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Southampton voters OK $1.8 million to replace school roof

  • 2nd grader Samantha Yunes, left, reaches for a football as Liam Illingsworth catches it during recess at Norris Elementary School in Southampton on February 5, 2013.<br/><br/>SARAH CROSBY

    2nd grader Samantha Yunes, left, reaches for a football as Liam Illingsworth catches it during recess at Norris Elementary School in Southampton on February 5, 2013.

    SARAH CROSBY Purchase photo reprints »

  • Students of Norris Elementary School in Southampton play outside during recess on February 5, 2013.<br/><br/>SARAH CROSBY

    Students of Norris Elementary School in Southampton play outside during recess on February 5, 2013.

    SARAH CROSBY Purchase photo reprints »

  • 2nd grader Liam Illingsworth, left, and Blake Washburn, right, dash to catch a football during recess at Norris Elementary School in Southampton on February 5, 2013.<br/><br/>SARAH CROSBY

    2nd grader Liam Illingsworth, left, and Blake Washburn, right, dash to catch a football during recess at Norris Elementary School in Southampton on February 5, 2013.

    SARAH CROSBY Purchase photo reprints »

  • 2nd grader Samantha Yunes, left, reaches for a football as Liam Illingsworth catches it during recess at Norris Elementary School in Southampton on February 5, 2013.<br/><br/>SARAH CROSBY
  • Students of Norris Elementary School in Southampton play outside during recess on February 5, 2013.<br/><br/>SARAH CROSBY
  • 2nd grader Liam Illingsworth, left, and Blake Washburn, right, dash to catch a football during recess at Norris Elementary School in Southampton on February 5, 2013.<br/><br/>SARAH CROSBY

The Massachusetts School Building Authority has pledged to reimburse the town for 55 percent of the cost of the project, $989,584, if it is completed by Aug. 30. That would leave the town on the hook for $809,660, said Hampshire Regional School District Superintendent Craig Jurgensen.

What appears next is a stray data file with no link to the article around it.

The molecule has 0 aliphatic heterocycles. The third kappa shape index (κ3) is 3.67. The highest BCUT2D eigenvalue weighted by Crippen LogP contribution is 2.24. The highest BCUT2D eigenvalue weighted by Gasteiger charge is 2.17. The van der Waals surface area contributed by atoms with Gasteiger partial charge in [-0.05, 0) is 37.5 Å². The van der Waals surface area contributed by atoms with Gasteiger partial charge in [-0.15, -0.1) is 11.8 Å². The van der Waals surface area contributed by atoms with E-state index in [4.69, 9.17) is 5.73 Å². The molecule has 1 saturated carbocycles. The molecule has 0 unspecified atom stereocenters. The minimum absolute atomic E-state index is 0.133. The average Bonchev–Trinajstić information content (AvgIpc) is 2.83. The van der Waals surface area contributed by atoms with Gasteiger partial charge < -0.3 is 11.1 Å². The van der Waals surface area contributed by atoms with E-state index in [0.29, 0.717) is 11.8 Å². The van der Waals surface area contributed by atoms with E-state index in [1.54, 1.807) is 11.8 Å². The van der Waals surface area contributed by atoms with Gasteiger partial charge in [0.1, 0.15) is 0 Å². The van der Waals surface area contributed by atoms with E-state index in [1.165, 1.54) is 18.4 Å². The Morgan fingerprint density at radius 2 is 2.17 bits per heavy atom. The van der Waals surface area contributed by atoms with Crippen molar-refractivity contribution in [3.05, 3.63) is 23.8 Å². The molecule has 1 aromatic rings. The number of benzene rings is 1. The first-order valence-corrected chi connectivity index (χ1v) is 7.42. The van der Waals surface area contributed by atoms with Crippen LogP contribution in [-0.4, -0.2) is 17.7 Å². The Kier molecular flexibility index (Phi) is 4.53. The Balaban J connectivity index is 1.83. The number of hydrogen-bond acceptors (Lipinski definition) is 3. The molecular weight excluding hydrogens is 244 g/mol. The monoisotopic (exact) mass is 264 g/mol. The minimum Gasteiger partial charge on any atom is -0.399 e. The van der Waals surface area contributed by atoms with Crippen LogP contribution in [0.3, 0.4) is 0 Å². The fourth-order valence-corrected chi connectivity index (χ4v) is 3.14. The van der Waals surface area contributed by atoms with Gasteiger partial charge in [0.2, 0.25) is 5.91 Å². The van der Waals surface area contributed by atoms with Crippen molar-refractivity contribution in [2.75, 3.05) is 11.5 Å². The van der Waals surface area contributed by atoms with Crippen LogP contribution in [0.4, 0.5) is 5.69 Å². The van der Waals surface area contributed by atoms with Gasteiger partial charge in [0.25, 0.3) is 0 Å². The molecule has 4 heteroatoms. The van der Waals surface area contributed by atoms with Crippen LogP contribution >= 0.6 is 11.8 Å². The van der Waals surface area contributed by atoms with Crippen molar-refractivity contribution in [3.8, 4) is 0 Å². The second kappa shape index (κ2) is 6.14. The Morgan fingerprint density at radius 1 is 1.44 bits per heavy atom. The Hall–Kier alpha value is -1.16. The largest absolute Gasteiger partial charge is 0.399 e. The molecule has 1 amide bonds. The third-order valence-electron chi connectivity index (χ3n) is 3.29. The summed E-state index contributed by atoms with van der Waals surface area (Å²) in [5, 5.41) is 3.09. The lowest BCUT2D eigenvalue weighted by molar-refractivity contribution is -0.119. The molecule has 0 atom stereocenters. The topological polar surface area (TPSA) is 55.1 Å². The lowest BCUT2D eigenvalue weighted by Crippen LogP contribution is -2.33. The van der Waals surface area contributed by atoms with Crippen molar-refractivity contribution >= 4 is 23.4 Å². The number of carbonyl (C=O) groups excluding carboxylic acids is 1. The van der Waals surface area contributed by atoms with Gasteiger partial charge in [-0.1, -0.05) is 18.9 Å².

“I’m very pleased. We need a new roof,” Select Board member and Highway Superintendent Edward J. Cauley said after the meeting. “And when you could be getting 55 percent, you have to consider it.”

Residents approved the project by a vote of 87 in favor to 3 against, but some of the 90 residents in attendance questioned what kind of guarantee the town would have that the roof would hold up. The roof has been repaired numerous times since the school was built in the 1950s, and when it was last replaced in 1987, it started leaking again before the repair project was even complete.

John D. MacMillan of Reinhardt Associates Inc., the project’s engineer, said the roof would have a warranty that would cover materials for repairs for 20 years and labor for the first two years.

Jurgensen said that because the $1.8 million will be borrowed, voters would also have to approve it on the ballot of the annual Town Election in May. He said he hopes a contractor will begin the work before the end of the school year and complete it during summer vacation.

Police equipment

Also at the meeting, the town voted 56 to 3 to buy ballistic shields and rifles for the Police Department, a $10,000 purchase that Police Chief David Silvernail called “the first step in a multi-step process to better equip the department to respond to an active shooter in the school.”

Silvernail said the two ballistic shields would provide better protection than the bulletproof vests officers already wear. He said buying four additional rifles would allow officers who live in town to have guns at home, so if they were off-duty, they could respond directly to the school without having to go to the station to get a gun.

Timothy Judd of 166 College Highway questioned the need for the additional weapons since many cruisers already have rifles in them.

“To go back to the station and make plans is going to cost lives,” Silvernail answered.

“Who takes responsibility of these rifles that will be in the officers’ homes?” asked Town Accountant Vicki Leigh Moro of Pomeroy Meadow Road, inquiring about the town’s liability.

Silvernail said many officers already keep their police rifles at home and are responsible for them.

Voters also approved 2 percent raises totaling $96,939 for non-union town employees, police, dispatchers and firefighters; $3,000 for the Almoners fund to help the needy; $3,000 for four bulletproof vests for new Police Department hires; and $30,000 to cover the cost of new stipends that are provided to on-call firefighters.

Rebecca Everett can be reached at reverett@gazettenet.com.

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